Reclaiming Being Special
Being special has been part of an expectation that has been set up in our society; whether it is getting preferable treatment or an extra dose of attention. And being seen as special in our world today means that we are better or more important than other people.
A friend of mine who worked at Microsoft in the late 1990s shared this story. Mike was at the airport waiting in line to check in for his flight. There was a commotion at the counter and voices were raised.
In a very loud voice, everyone in line heard this guy bark at the agent:, “Do you know who I am? Do you know where I work? You have to take care of this now! It’s unacceptable.” They couldn’t hear what the agent was saying as she wasn’t yelling. But they all heard how important this man was; according to him.
What this guy didn’t know was that one of the most senior executives from his company was also waiting in line and was absolutely mortified by what he was experiencing. And a few words were exchanged and the guy was let go on the spot. Following this incident, there was a new mandatory training program offered to all employees about ethics and etiquette.
There is really no reason to be arrogant and take another person down to feel special. It’s humbling to be reminded by Socrates that “The only true wisdom is in knowing you know nothing.”
Imagine if moving forward, being special meant bringing our unique abilities to the world. And instead of standing out or competing our specialties facilitated our connection to ourselves and each other?
My friend Tim McDonald is very special because he touches so many people. In a superficial world where many are insincere and live for being better than others, it is a gift to have people like Tim who cares so deeply about people and our world.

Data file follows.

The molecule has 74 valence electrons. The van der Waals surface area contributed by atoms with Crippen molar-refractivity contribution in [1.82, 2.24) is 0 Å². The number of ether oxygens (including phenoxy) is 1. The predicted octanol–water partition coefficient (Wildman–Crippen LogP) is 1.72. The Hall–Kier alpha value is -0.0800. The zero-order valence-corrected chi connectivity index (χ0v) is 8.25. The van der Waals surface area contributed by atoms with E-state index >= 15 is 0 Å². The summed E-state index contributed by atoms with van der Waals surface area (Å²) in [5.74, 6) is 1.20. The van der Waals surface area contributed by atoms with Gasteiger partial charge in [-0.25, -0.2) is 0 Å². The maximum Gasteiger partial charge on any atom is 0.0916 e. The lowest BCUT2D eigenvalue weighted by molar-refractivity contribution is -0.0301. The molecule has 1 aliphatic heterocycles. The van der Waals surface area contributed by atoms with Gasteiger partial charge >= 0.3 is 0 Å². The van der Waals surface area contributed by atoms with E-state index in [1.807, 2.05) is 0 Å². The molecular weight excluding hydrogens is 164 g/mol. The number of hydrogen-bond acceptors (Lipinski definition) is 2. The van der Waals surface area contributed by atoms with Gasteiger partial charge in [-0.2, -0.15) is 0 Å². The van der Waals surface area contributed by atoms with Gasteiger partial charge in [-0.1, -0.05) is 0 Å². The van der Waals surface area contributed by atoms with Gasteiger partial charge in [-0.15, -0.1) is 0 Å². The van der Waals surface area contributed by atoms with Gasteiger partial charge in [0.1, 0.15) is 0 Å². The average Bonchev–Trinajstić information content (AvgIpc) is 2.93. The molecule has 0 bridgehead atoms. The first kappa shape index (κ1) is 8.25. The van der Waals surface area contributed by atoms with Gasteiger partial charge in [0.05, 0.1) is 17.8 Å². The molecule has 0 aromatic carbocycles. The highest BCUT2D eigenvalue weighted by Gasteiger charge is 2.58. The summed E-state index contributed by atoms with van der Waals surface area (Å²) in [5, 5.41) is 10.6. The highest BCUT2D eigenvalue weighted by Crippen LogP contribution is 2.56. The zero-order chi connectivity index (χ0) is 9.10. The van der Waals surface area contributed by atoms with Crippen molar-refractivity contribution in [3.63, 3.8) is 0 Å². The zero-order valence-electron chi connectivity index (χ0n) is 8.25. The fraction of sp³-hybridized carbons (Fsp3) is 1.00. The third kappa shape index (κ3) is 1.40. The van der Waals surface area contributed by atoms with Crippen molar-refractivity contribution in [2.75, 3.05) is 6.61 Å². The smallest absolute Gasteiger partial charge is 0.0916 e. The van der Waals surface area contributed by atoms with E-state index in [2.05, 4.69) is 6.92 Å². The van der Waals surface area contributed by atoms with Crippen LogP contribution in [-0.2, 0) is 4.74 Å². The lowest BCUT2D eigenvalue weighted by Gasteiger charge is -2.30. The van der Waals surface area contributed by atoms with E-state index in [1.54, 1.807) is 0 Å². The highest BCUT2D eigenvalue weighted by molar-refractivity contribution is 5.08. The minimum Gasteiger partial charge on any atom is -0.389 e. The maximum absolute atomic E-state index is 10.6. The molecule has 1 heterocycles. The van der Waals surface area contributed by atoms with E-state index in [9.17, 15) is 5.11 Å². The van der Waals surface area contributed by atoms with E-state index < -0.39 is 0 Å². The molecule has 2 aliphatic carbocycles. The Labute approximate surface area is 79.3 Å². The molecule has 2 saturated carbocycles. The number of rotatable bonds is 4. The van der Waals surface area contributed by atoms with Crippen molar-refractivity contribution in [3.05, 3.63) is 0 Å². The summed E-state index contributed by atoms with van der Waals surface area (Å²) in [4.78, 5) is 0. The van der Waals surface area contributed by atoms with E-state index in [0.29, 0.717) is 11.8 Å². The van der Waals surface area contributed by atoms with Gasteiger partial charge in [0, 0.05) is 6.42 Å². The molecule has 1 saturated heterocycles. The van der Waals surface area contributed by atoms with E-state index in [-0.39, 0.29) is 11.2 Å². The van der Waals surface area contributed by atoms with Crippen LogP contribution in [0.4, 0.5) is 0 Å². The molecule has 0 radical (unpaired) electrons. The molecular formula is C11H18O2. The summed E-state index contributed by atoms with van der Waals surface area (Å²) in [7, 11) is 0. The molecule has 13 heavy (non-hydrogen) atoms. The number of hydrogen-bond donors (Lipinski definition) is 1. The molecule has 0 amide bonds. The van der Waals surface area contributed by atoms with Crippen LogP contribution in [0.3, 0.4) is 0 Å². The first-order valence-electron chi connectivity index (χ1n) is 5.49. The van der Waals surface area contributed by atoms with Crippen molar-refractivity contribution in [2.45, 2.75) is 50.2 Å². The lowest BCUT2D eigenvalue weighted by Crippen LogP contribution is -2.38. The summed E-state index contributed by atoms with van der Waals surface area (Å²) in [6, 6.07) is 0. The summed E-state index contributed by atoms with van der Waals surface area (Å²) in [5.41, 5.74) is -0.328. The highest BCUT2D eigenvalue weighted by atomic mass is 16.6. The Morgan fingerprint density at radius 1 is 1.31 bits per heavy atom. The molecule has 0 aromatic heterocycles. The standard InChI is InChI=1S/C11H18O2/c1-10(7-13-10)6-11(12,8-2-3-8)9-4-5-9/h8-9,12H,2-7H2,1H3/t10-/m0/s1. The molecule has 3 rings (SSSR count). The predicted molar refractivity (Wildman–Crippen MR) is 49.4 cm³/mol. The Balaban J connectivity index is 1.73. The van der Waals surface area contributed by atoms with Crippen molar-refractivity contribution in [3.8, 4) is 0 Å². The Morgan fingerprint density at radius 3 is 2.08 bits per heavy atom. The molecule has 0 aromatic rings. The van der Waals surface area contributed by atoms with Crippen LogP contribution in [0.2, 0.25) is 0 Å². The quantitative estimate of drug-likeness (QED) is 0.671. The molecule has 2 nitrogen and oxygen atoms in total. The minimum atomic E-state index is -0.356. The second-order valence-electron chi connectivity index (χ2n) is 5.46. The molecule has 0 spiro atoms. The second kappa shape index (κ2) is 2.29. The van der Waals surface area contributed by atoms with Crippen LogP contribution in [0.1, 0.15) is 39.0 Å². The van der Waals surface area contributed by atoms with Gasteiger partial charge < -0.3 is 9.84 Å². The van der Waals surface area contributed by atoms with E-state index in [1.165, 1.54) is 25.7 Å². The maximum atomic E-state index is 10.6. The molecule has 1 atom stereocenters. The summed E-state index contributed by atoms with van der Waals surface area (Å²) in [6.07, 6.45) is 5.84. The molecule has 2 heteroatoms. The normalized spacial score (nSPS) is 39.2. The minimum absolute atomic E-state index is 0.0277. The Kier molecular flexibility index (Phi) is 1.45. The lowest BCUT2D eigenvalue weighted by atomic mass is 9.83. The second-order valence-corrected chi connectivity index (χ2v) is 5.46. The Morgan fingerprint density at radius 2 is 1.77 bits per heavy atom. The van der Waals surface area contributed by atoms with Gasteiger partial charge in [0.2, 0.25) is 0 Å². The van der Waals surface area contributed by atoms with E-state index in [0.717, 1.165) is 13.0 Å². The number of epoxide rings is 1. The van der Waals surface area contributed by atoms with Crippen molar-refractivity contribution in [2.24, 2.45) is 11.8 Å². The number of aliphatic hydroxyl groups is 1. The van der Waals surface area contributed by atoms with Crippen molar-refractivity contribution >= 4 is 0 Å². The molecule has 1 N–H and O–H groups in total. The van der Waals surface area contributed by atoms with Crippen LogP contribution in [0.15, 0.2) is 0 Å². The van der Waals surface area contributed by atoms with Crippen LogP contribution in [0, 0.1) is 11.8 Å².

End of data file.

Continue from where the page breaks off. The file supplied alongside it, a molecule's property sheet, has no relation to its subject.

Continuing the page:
Tim has worked tirelessly over the last seven weeks to get proclamations from representatives of the state of Florida around Colorectal Cancer Awareness (CRC). And tonight, on March 8th, Tampa will be lighting a number of bridges as part of the Go Blue For CRC campaign.
Tim is helping to shed light that by 2030 colorectal cancer will be the leading cause of cancer deaths in people 20-49 in the United States. Tim shares, “as a stage 4 colon cancer survivor, and ambassador for Fight Colorectal Cancer, my hope is to see the day when nobody will have to go through what I am experiencing. If I could ask you to do one thing it would be to get screened for colon cancer if you are 45, have a family history, or are experiencing any symptoms.Too many are leaving us too early. Early detection can change that.”
A Special Request
Tim doesn’t know I am writing this but many of us want him to be around for a very long time, especially his beloved wife, Lori. He posted this request on Facebook:
“I hate asking but I’ve learned without asking, you will never get what you need. As you may know, I have stage 4 colon cancer with metastasis to my liver. I’m scheduled to have colon resection surgery on March 28 to remove my primary tumor.
On March 10, we have a Zoom meeting with my doctor and nurse in Rochester, NY where my liver transplant would take place. It’s to discuss what it takes to be a donor. The liver is the one organ in the body that regenerates itself. Even if you aren’t able to donate part of your liver to me, you can still help by attending and helping me find a donor.”
Tim has helped so many people so far in his life and I know he will never stop. I am sure you never thought this post would end this way but it’s our time to reclaim being special through our own actions and unique abilities to care. If you or anyone you know can help, please reach out directly to Tim at email@example.com
As Tim would say, today and every day, “let the world feel your heartbeat!”
Thank you, again, for being here.